From a machine learning perspective, the problem can be described as a transfer learning task. Metaphorically, we wish to describe a 'chemical universe' based on activities determined during primary screening and use this knowledge to inform and support a model that is trained on the sparse, high-fidelity confirmatory data. To tackle the noisy nature of the lower-fidelity measurements, we wish to develop models that can learn structure-activity relationships beyond simple molecular similarity and that can, ideally, learn smooth latent spaces structured according the measured activity.

Our approach is based on graph neural networks (GNNs), a class of algorithms that has been successfully applied for many molecular problems over the last few years. However, transfer learning is known to be difficult with GNNs, and for this reason it is also relatively understudied. To combat this, we leveraged a graph learning innovation that we recently introduced, in the form of adaptive readouts. The technique involves replacing a crucial part of GNNs, the readout function responsible for aggregating atom-level representations into a single molecular representation or embedding. Typically, GNN readouts are simple functions such as sum, mean, or maximum, while here we use an attention-based neural network for this purpose.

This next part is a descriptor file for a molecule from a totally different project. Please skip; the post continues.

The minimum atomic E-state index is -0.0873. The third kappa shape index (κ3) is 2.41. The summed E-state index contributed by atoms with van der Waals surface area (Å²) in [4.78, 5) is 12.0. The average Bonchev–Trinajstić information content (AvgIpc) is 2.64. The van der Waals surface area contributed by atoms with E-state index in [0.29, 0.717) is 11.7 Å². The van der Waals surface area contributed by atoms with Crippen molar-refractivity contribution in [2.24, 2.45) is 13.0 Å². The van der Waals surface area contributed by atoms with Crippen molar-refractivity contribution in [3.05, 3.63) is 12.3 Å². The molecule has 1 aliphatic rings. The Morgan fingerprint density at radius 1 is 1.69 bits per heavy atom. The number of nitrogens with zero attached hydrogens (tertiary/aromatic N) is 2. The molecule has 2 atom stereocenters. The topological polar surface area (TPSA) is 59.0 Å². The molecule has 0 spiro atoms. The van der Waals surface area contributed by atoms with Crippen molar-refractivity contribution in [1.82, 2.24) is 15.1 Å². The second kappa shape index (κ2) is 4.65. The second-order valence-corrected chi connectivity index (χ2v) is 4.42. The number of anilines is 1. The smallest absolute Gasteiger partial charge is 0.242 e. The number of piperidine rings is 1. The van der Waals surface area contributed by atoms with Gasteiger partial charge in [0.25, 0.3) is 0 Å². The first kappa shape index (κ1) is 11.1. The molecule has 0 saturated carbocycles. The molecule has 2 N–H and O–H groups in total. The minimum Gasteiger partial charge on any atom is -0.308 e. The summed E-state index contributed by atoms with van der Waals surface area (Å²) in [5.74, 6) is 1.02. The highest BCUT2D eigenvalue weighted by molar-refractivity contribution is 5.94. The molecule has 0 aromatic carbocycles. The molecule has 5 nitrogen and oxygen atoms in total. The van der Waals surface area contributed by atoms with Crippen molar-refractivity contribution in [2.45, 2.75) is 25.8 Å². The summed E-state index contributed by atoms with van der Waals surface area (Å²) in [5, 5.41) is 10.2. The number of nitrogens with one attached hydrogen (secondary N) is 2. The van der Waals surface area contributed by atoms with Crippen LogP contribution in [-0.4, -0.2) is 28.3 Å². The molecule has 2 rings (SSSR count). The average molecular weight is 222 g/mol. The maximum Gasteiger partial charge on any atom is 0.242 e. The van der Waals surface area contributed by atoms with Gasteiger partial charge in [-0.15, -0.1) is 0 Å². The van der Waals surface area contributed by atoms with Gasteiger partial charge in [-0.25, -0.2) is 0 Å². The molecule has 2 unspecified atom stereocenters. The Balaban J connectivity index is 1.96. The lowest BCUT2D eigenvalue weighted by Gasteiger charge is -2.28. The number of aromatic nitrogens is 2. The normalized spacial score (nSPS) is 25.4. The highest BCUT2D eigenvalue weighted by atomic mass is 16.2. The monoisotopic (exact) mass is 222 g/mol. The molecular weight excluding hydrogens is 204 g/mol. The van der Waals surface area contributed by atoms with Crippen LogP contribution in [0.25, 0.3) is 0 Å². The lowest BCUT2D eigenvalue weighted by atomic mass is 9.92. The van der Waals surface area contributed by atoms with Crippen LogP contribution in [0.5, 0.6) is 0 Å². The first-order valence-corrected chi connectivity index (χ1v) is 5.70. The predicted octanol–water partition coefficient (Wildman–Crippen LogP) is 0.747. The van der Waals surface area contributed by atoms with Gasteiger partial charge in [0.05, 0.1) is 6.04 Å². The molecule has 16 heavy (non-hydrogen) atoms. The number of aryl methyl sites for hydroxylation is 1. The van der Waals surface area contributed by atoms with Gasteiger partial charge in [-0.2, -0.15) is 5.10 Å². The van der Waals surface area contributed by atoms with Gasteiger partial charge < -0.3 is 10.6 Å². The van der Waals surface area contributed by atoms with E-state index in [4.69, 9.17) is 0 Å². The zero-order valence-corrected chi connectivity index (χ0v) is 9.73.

The proposed supervised variational graph autoencoder (VGAE) presented schematically in a typical drug discovery scenario with a large and low-fidelity (LF) high-throughput screening dataset, and a sparse and high-fidelity (HF) confirmatory screening dataset